ABSTRACT. We sought to determine if gender and race are associated with scientific impact, scholarly productivity, career advancement, and prestige. Methods: Publicly available data on publications, h‐index, advancement, and prestige were assessed across core faculty in all American Psychological Association‐accredited clinical psychology programs at R1 institutions in the United States (87 programs, 918 scientists). Results: There were significant effects of both gender and race on productivity and impact, which were most apparent among the most senior faculty. Men and white faculty in associate and full professor ranks had higher scholarly productivity and impact. Among associate professors, men were more likely to get tenure earlier, even when controlling for scientific impact (h‐index). Neither gender nor race was associated with prestige among full professors. Conclusion: These findings, along with under‐representation of non‐White faculty across levels (11.2%) and women at the full professor level (42.8%), suggest disparities in academic clinical psychology that must be addressed.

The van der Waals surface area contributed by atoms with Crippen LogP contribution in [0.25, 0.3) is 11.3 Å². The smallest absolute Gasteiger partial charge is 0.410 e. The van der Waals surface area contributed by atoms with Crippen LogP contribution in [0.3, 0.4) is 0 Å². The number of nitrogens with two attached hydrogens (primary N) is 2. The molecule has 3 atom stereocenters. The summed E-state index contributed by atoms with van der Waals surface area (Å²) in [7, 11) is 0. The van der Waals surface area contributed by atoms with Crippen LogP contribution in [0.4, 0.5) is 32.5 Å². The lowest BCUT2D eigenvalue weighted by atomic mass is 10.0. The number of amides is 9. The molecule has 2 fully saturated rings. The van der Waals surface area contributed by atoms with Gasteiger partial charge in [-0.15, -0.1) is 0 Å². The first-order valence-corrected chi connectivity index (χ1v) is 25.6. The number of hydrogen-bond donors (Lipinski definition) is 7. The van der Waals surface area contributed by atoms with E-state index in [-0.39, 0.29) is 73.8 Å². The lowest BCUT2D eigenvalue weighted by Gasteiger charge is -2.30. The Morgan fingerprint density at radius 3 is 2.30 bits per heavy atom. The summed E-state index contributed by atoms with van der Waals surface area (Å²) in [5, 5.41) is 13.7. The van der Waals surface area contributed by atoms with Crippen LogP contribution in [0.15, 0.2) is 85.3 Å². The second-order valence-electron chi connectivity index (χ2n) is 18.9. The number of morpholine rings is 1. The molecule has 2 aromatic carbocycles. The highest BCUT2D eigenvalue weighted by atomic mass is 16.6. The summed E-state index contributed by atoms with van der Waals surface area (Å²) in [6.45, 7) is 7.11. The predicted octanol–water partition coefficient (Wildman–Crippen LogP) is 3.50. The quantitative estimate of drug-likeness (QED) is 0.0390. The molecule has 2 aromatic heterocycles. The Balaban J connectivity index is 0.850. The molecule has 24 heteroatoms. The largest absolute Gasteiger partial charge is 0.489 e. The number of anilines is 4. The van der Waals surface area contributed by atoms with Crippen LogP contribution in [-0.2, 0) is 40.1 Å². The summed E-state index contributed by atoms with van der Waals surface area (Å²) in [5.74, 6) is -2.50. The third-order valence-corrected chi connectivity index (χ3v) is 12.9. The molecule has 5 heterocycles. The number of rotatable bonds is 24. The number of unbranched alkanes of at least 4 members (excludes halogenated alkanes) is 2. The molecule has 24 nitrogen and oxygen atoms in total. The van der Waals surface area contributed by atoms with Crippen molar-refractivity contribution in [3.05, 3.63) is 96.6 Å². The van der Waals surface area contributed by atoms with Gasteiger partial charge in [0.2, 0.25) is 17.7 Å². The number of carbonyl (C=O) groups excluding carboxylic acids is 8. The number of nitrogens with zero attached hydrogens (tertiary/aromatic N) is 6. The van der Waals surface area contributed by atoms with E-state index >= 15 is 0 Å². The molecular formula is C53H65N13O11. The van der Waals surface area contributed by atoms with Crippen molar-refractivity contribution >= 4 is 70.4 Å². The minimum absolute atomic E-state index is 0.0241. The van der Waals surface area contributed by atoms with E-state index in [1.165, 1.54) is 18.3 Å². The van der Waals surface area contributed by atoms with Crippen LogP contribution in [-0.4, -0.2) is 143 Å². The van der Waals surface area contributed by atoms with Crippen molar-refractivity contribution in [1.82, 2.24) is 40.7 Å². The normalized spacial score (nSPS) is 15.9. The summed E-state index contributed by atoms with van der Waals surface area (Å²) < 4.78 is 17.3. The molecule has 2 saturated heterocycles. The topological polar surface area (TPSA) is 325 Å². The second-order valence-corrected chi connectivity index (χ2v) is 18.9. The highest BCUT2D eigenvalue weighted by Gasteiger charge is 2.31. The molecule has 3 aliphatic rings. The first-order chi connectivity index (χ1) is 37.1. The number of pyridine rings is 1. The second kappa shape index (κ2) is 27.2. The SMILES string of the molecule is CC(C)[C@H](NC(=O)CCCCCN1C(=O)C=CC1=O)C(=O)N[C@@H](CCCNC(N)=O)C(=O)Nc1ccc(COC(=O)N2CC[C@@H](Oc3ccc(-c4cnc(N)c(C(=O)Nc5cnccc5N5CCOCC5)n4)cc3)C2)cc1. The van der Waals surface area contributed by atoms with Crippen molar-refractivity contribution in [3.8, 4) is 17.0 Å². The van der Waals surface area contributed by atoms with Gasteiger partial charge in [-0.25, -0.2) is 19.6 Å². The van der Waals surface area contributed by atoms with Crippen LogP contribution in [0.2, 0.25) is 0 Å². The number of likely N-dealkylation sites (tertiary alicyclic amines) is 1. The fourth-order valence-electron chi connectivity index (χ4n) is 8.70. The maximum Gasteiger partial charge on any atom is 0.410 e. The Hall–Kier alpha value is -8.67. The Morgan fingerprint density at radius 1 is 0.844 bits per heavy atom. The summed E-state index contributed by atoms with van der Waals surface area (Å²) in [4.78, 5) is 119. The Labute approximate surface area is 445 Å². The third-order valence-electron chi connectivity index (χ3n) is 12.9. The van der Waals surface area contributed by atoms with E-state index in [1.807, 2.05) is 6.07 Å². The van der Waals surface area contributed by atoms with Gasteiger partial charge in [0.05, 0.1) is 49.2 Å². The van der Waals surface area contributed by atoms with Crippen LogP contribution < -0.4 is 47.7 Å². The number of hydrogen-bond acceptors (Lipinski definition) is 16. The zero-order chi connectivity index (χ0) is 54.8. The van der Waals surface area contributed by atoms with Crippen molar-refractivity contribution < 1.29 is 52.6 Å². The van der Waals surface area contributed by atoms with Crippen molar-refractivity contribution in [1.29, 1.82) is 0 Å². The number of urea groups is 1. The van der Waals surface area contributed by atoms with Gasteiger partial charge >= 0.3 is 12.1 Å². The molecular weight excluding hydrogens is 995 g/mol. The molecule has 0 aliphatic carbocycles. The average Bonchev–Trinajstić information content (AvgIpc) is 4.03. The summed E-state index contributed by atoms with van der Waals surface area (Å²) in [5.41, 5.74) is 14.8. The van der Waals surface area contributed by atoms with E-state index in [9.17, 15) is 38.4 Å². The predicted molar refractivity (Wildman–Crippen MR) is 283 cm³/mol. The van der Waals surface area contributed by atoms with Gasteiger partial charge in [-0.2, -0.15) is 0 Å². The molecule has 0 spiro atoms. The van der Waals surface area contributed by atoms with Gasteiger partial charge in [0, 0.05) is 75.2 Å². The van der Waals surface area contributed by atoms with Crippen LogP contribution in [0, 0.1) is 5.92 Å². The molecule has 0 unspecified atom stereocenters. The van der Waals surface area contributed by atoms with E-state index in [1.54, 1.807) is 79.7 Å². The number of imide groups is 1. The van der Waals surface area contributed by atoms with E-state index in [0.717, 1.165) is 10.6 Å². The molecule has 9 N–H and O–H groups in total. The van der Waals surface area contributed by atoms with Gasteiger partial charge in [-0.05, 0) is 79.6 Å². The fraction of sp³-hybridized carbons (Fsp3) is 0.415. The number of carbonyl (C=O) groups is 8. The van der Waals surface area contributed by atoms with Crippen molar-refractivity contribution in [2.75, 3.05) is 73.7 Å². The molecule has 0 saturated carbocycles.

White, S. W., Xia, M., & Edwards, G. (2021). Race, gender, and scholarly impact: Disparities for women and faculty of color in clinical psychology. Journal of Clinical Psychology, 77(1), 78–89. https://doi-org.libproxy.kenyon.edu/10.1002/jclp.23029